A crew from the 16th/5th Lancers, 6th Armoured Division, cleaning the gun barrel of their Crusader tank at El Aroussa in Tunisia, May 1943 Ted Dearberg /Imperial War Museum photo Auxiliary Territorial Service (ATS) plotters at work at Coastal Artillery Headquarters in Dover, December 1942 Photograph: Ted Dearberg/IWM/PA A 5.5-inch gun crew from 75th (Shropshire Yeomanry) Medium Regiment, Royal Artillery, in action in Italy, September 1943 Photograph: IWM/PA Women producing bullets and cannon shells in an underground munitions factory on the Wirral, Merseyside, 1945 Photograph: Ted Dearberg/IWM/PA Land Army members sawing larch poles for use as pit props at the Women’s Timber Corps training camp at Culford, Suffolk, 1943 Photograph: IWM/PA Girl guides and sea rangers selling savings stamps An Auxiliary Territorial Service spotter with binoculars at an anti-aircraft command post, December 1942 A civil defence warden inspects bomb-damaged buildings in Holborn, London 'ATS girls’ operate a mobile power plant on an anti-aircraft gun site at night A district messenger boy walking past a bombsite in London A battery of 3.7in anti-aircraft guns firing at night. All photographs: Ted Dearberg/Imperial War Museum St Paul’s Cathedral, London, sits amid destroyed buildings Celebrations at Waddington to mark Lancaster R5868 (S-Sugar) reaching 100 missions while serving with 467 squadron in May 1944 Wellington GR Mk XIII of 221 squadron flies over the Aegean in March 1945 Kittyhawk IIIs of the 112 squadron preparing to take off at a desert airstrip in Tunisia in April 1943 Hurricane Mk IIDs, known as ‘flying tin openers’ preparing for takeoff from Gabes, Tunisia, in April 1943 Avro Lancasters of the 44 (Rhodesia) squadron in September 1942 Allied commanders from left, General Omar Bradley, Admiral Bertram Ramsey, Air Chief Marshal Sir Arthur Tedder, Supreme Allied Commander General Dwight D Eisenhower, General Sir Bernard Montgomery, Air Chief Marshal Trafford Leigh-Mallory, and Lieutenant-General Walter Bedell Smith. These men were responsible for the success of Operation 'Overlord' Left to right: Air Chief Marshal Sir Charles Portal (Royal Air Force), Field Marshal Sir Alan Brooke (British Army), Winston Churchill and Admiral Sir Andrew Cunningham (Royal Navy) , Gardens, 10, Downing Street, May 1945 Probably a black and white photo later hand coloured, none the less, dramatic Berlin, 12. July 1945. Marschall Schukow received the Order of the Bath from Montgomery. On the right are NKWD officials. (Schukow hatte das Gemüt eines Schlachterhundes) Some of these photos may have already been posted in previous articles.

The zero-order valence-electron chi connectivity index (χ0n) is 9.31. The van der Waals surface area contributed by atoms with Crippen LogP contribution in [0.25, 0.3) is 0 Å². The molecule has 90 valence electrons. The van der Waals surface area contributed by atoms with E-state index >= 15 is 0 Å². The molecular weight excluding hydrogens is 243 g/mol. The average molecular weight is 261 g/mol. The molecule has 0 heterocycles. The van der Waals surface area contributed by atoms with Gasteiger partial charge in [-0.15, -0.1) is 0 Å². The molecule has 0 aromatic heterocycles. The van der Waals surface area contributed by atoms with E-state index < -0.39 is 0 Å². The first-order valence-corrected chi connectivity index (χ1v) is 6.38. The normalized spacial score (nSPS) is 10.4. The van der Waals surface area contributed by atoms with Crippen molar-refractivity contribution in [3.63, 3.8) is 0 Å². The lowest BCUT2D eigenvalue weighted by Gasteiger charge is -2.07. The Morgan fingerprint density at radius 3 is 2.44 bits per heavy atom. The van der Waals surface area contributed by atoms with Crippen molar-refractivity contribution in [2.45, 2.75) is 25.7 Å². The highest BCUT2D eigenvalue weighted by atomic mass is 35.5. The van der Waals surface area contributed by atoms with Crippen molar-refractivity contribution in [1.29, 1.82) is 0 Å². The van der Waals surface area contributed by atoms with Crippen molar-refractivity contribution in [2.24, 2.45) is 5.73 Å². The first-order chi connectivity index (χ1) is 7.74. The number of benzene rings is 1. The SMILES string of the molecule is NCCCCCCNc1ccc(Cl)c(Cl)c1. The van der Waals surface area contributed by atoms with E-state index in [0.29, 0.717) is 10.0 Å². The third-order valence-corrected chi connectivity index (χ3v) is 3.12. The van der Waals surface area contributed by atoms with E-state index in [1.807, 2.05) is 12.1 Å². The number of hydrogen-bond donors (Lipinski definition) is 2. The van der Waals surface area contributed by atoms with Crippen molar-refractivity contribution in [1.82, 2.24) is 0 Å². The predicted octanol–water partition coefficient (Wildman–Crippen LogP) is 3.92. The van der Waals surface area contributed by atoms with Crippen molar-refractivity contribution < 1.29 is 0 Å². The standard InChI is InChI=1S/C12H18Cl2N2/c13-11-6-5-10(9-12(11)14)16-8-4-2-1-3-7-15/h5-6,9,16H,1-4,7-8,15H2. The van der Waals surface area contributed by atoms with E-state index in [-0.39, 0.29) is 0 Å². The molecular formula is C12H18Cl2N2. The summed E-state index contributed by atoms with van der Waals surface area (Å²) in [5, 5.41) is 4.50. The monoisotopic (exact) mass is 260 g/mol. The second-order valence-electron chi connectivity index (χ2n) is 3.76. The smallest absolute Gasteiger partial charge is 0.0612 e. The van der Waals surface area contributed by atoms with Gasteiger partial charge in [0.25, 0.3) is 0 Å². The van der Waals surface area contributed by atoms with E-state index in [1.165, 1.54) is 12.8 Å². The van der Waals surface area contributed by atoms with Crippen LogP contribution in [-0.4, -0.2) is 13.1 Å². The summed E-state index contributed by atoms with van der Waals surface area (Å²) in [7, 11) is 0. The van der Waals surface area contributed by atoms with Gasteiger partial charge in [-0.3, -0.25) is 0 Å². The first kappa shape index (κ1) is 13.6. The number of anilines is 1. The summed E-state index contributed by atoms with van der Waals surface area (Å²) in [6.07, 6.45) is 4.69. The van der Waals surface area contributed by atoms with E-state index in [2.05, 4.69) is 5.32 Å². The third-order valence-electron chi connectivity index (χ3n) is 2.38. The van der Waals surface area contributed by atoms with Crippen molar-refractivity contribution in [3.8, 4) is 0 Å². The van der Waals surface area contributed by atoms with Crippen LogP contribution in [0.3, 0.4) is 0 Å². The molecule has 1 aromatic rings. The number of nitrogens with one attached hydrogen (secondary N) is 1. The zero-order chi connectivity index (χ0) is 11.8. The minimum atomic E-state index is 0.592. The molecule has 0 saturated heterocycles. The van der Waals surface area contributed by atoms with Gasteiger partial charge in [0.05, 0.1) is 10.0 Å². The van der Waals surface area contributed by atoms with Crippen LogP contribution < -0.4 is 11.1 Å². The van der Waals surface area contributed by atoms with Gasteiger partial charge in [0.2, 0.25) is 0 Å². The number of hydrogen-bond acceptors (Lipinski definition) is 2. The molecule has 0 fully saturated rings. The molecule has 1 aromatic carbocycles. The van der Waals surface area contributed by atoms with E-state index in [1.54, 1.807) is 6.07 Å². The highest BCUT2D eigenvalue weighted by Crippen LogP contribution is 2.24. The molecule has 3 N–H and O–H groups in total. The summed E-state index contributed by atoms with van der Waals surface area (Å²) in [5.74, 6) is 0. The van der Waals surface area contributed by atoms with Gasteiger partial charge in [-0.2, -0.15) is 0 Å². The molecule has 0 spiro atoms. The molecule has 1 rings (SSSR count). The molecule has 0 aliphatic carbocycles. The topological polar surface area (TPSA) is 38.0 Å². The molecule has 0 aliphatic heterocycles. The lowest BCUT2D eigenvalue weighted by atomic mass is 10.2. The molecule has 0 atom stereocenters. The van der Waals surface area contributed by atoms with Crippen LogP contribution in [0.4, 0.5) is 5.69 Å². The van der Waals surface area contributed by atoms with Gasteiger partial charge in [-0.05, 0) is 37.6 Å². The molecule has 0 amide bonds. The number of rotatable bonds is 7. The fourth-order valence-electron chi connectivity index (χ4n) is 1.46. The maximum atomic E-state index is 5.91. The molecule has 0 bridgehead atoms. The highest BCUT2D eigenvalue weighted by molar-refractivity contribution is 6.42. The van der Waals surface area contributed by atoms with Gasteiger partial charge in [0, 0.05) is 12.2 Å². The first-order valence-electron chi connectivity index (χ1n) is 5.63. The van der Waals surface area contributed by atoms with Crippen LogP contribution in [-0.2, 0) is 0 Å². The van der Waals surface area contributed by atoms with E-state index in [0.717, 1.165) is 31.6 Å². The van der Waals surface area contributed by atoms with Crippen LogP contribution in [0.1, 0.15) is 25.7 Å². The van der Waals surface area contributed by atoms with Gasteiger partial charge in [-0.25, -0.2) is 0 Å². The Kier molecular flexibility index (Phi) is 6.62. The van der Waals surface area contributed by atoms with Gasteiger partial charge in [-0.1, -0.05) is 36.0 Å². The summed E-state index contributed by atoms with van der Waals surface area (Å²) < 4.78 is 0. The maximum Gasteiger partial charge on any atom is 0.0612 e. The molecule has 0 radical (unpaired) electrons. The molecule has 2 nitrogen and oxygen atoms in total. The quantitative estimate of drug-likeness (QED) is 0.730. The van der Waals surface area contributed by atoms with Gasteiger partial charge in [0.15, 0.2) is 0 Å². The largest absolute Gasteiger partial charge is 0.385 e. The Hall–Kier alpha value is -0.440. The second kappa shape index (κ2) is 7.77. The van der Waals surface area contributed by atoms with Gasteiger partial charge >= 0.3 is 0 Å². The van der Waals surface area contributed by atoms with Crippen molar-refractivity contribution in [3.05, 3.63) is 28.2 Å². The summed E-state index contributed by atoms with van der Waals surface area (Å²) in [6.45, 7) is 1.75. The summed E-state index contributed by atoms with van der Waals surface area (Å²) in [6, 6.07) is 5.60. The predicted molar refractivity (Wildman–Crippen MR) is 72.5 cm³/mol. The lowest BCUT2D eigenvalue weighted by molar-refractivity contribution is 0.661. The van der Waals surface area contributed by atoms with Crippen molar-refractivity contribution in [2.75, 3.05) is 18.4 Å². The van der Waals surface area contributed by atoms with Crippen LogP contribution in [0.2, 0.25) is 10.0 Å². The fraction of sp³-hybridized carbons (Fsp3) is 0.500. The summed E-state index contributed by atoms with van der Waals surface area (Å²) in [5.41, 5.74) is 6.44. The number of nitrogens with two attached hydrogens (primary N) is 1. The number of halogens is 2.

15. 1 point
    A Tornister of a type known as a "Dachs" (badger), was worn only by soldiers of the Jäger Bataillons - I have only heard of this mentioned in undetailed text descriptions and in one line drawing till present (drawing was by David Nash if I remember correctly), this is the first real image I have seen so far, and is in possession of the Wehrgeschichtliches Museum, Rastatt. Extremely rare. The pack is coverered in calves fur (Kalbsfell), as per the normal version till 1916.
  16. 1 point
    I forgot to put this text in lol. I picked this up at an antique fair yesterday, there ain't a lot of age to it, but I have been after one for a while,